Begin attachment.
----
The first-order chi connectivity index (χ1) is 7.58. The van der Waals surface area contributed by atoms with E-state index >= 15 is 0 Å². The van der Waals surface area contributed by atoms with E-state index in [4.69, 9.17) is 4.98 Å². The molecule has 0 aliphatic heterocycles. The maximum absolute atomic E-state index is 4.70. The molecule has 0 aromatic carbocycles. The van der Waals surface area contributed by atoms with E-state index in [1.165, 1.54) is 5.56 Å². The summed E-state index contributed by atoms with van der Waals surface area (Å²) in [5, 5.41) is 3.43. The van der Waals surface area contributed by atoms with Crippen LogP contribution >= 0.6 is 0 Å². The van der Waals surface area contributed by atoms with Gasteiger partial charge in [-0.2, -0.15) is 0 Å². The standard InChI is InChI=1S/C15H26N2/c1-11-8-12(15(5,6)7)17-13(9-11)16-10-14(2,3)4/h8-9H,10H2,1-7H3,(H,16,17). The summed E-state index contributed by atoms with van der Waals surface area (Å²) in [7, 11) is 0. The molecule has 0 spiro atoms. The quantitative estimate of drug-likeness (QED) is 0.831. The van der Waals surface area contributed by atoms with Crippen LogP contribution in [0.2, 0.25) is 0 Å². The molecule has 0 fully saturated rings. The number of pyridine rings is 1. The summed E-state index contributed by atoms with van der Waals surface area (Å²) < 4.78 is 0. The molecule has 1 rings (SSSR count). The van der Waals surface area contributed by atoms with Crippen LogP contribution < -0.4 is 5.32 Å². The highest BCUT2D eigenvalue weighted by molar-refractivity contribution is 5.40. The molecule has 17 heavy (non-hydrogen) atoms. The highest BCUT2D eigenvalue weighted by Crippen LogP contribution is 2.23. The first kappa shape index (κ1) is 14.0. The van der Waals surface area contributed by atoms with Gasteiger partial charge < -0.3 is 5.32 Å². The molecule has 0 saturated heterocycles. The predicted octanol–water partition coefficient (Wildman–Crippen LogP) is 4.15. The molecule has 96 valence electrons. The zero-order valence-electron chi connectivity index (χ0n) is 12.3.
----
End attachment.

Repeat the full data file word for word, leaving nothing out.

The first-order chi connectivity index (χ1) is 7.58. The van der Waals surface area contributed by atoms with E-state index >= 15 is 0 Å². The van der Waals surface area contributed by atoms with E-state index in [4.69, 9.17) is 4.98 Å². The molecule has 0 aliphatic heterocycles. The maximum absolute atomic E-state index is 4.70. The molecule has 0 aromatic carbocycles. The van der Waals surface area contributed by atoms with E-state index in [1.165, 1.54) is 5.56 Å². The summed E-state index contributed by atoms with van der Waals surface area (Å²) in [5, 5.41) is 3.43. The van der Waals surface area contributed by atoms with Crippen LogP contribution >= 0.6 is 0 Å². The van der Waals surface area contributed by atoms with Gasteiger partial charge in [-0.2, -0.15) is 0 Å². The standard InChI is InChI=1S/C15H26N2/c1-11-8-12(15(5,6)7)17-13(9-11)16-10-14(2,3)4/h8-9H,10H2,1-7H3,(H,16,17). The summed E-state index contributed by atoms with van der Waals surface area (Å²) in [7, 11) is 0. The molecule has 0 spiro atoms. The quantitative estimate of drug-likeness (QED) is 0.831. The van der Waals surface area contributed by atoms with Crippen LogP contribution in [0.2, 0.25) is 0 Å². The molecule has 0 fully saturated rings. The number of pyridine rings is 1. The summed E-state index contributed by atoms with van der Waals surface area (Å²) < 4.78 is 0. The molecule has 1 rings (SSSR count). The van der Waals surface area contributed by atoms with Crippen LogP contribution < -0.4 is 5.32 Å². The highest BCUT2D eigenvalue weighted by molar-refractivity contribution is 5.40. The molecule has 17 heavy (non-hydrogen) atoms. The highest BCUT2D eigenvalue weighted by Crippen LogP contribution is 2.23. The first kappa shape index (κ1) is 14.0. The van der Waals surface area contributed by atoms with Gasteiger partial charge < -0.3 is 5.32 Å². The molecule has 0 saturated heterocycles. The predicted octanol–water partition coefficient (Wildman–Crippen LogP) is 4.15. The molecule has 96 valence electrons. The zero-order valence-electron chi connectivity index (χ0n) is 12.3.